“The idea is that they can be arranged equally, or pulled together to make a stage, or put into little groups. They provide enough flexibility to allow varied recreational and events programs,” says Crothers.
Karanga also offers an experience within an experience. A wooden boardwalk provides a shady lane of indigenous planting, with 30-year-old pohutukawa trees a highlight.
Despite having its own identity, the plaza integrates subtly with the next piece of the strip, North Wharf. The ground plane of basalt contributes to the continuity of the connection, and bulky nautical sculptural objects blur the distinction of the fringe.
It’s opening day at Wynyard and it’s teeming – not with rain, but people, thousands of them. Who says Aucklanders never turn up to anything? The tram bells sound constantly, a reminder that at the media preview two days earlier the press contingent’s tram trip was unexpectedly abbreviated. Just 200m around the 1.5km loop a car was abandoned on the tracks. Despite a rousing cheer upon his return, the driver – fish and chips clutched tightly to his chest – departed unembarrassed.
I’ve just met Megan Wraight and Martin Bryant from Wraight + Associates (WA) and Perry Lethlean from Taylor Cullity Lethlean (TCL). Wraight recounts a near miss with a tram; Lethlean, over from Melbourne for the opening, is showing obvious signs of wear and tear – a broken pelvis, inflicted by a learner driver – “the only other person on the road one morning” when he was cycling to work. Anecdotes sorted, the designers provide some insights about the project. Bryant describes it as “something of a triumph for the landscape architecture profession”. He’s right, landscape architecture and urban design are clearly not afterthoughts here, they set the scene for future development.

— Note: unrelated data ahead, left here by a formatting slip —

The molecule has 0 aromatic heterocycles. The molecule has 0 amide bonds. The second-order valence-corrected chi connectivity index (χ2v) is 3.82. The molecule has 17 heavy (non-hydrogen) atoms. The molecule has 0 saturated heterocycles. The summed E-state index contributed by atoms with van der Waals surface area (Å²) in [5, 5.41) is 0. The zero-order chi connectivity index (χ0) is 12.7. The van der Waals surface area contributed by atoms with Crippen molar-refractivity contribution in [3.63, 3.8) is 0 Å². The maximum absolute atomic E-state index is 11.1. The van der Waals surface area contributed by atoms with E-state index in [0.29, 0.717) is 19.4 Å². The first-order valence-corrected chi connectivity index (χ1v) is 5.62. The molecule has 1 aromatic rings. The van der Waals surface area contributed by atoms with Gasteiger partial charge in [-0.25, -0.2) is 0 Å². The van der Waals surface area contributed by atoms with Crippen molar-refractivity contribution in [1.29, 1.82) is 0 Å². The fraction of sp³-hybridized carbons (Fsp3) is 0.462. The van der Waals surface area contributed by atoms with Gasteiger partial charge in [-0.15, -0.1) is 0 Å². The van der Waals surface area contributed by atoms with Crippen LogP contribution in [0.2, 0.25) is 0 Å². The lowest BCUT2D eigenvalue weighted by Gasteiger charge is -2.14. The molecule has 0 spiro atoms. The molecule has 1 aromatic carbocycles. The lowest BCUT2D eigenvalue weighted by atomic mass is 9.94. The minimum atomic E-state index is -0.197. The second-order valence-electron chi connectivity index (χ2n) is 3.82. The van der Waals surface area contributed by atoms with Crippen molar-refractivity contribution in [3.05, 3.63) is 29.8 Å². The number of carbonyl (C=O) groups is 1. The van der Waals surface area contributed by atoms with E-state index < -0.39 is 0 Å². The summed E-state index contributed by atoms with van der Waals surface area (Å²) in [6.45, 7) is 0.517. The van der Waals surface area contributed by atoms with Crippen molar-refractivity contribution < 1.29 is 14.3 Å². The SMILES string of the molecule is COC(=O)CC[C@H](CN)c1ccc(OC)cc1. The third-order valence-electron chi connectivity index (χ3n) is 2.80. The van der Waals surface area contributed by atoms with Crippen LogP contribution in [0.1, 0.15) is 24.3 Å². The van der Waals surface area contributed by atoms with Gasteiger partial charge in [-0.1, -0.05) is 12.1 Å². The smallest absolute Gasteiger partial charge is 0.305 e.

Perry Lethlean says that he was interested in connecting Wynyard with the bigger picture – Auckland’s mapping and morphology, and how you can connect back into the bigger network of the city. Wraight, he says, was really interested in the micro detail of the site.
“Megan did a really detailed mapping of this place, with partcilaur focus on its heritage elements. The project was a result of both those approaches coming together.”
Lethlean has waterfront design credentials in spades. He got a call up because of his experience in dealing with waterfront redevelopments in Geelong, Melbourne and elsewhere. He says that one thing that distinguishes this project from those is the approach to authenticity.
“With most waterfront redevelopments the history of site is cleared, and then there’s an attempt to reinterpret it. This project actually has culture and history – it’s a working wharf. It’s unique to retain that and it’s going to be the secret of this place in the future. The Geelong waterfront was very successful, but it was always referencing something that had been forgotten, it was referencing a past.”
The word “authenticity” recurs on numerous occasions on our jaunt around the precinct. Authenticity, says Lethlean, meant keeping as many “legitimate uses” on site. “The fishing industry makes this a destination, it’s an activity, not a memory of what once was.”
Jellicoe Plaza is a “connection and threshold space at the junction of the three larger spaces”, says Megan Wraight. It’s a central meeting point for the development, and the design includes abundant seating, a boon for the opening day throng, some of whom have taken advantage of the shelter and are clustered around a hand-painted piano. The keys are being tinkled by a random passerby. Shade from the grove of titoki will be well received in summer, and its clear the precinct has been programmed both for activity and shelter.